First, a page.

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White House aides say they're not concerned, pointing out that other polling data -- specifically, the answer to the question of whether the country is on the right track or the wrong track -- is better now than it's been in years. Still, Obama went out of his way Thursday to tell people that his administration's policies have lowered interest rates. "Around the table here, you see some wonderful families who have taken advantage of what are now historically low mortgage rates, brought about in part by some extraordinary actions by the Federal Reserve, but also brought about by the housing plan that [Treasury Secretary] Tim Geithner and [Housing and Urban Development Secretary] Shaun Donovan helped to design," Obama said. Interest rates are, indeed, at or near record lows, and the White House says applications to refinance have increased by 88 percent since the administration's housing plan was announced in February. It's not clear how much of the credit for that should go to Obama's plan, as opposed to the unprecedentedly low rates the Federal Reserve is setting, but the White House was happy to take all of it.

On Obama's first day back in the public eye, military matters weren't entirely forgotten. A few hours after the refinance pitch, he joined Pentagon and Veterans Affairs officials to tout a new plan for electronic medical records that would follow soldiers, sailors, airmen and Marines from active duty into retirement. The idea is to cut down on backlogs in care that can leave some veterans waiting months to see doctors. The new plan didn't address deeper problems like those Salon has exposed this week, where doctors told wounded soldiers they were being pressured by the Army not to diagnose post-traumatic stress disorder.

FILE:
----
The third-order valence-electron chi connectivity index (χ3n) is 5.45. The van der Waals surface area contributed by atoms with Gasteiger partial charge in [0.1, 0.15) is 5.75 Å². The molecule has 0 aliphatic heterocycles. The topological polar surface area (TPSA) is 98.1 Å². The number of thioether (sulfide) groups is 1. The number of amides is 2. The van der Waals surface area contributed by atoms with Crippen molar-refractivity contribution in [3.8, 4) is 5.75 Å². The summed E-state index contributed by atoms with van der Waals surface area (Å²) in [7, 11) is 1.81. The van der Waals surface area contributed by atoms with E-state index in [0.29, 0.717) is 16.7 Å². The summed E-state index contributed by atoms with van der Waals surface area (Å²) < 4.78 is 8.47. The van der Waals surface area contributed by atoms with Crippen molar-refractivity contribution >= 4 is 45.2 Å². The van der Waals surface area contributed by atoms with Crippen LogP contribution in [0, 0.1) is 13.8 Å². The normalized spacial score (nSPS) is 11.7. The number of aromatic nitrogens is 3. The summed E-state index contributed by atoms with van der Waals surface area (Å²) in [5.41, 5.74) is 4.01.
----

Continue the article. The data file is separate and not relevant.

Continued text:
The day didn't have the carefully tailored feel of some others recently; the White House wasn't making much of an effort to keep the news cycle on any one specific theme. Aides had leaked word Wednesday night that Obama would push for immigration reform this year, and questions on that -- and, of course, the ongoing pirate saga -- took up as much of press secretary Robert Gibbs' afternoon news conference as anything related to what Obama did Thursday. Republican operatives, pushing the latest line of attack against the White House, wondered if Obama wasn't spreading himself too thin, or if aides weren't losing focus. "Obama is pushing in many rhetorical directions, with little day-to-day consistency," GOP consultant Alex Conant wrote on his blog late Wednesday. "It's easy to step on a message when you don't have a consistent one."

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But anyone doubting that Obama's aides were keeping close tabs on what he was doing and how it fit into their message only had to look at the schedule for Thursday released by the White House to the press late Wednesday night -- in which someone accidentally copied a long e-mail conversation, sent to more than 20 aides, about how to describe each of Obama's Thursday events. One in particular, a private Passover seder Obama planned to host in the White House family dining room, was the subject of three e-mails back and forth. "Apparently Jewish here and in neighboring states are now calling wondering why they have not been invited," one advisor wrote, either leaving out a word -- like "supporters" -- or inventing some new shorthand.

That's just how it goes when you're the president -- you can't even slurp your matzo ball soup with a few friends, staff and family without the whole world wanting to come watch. No wonder Obama took Wednesday off. Welcome back to Washington, Mr. President. How was your trip?

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Mike Madden

Mike Madden is Salon's Washington correspondent. A complete listing of his articles is here. Follow him on Twitter here.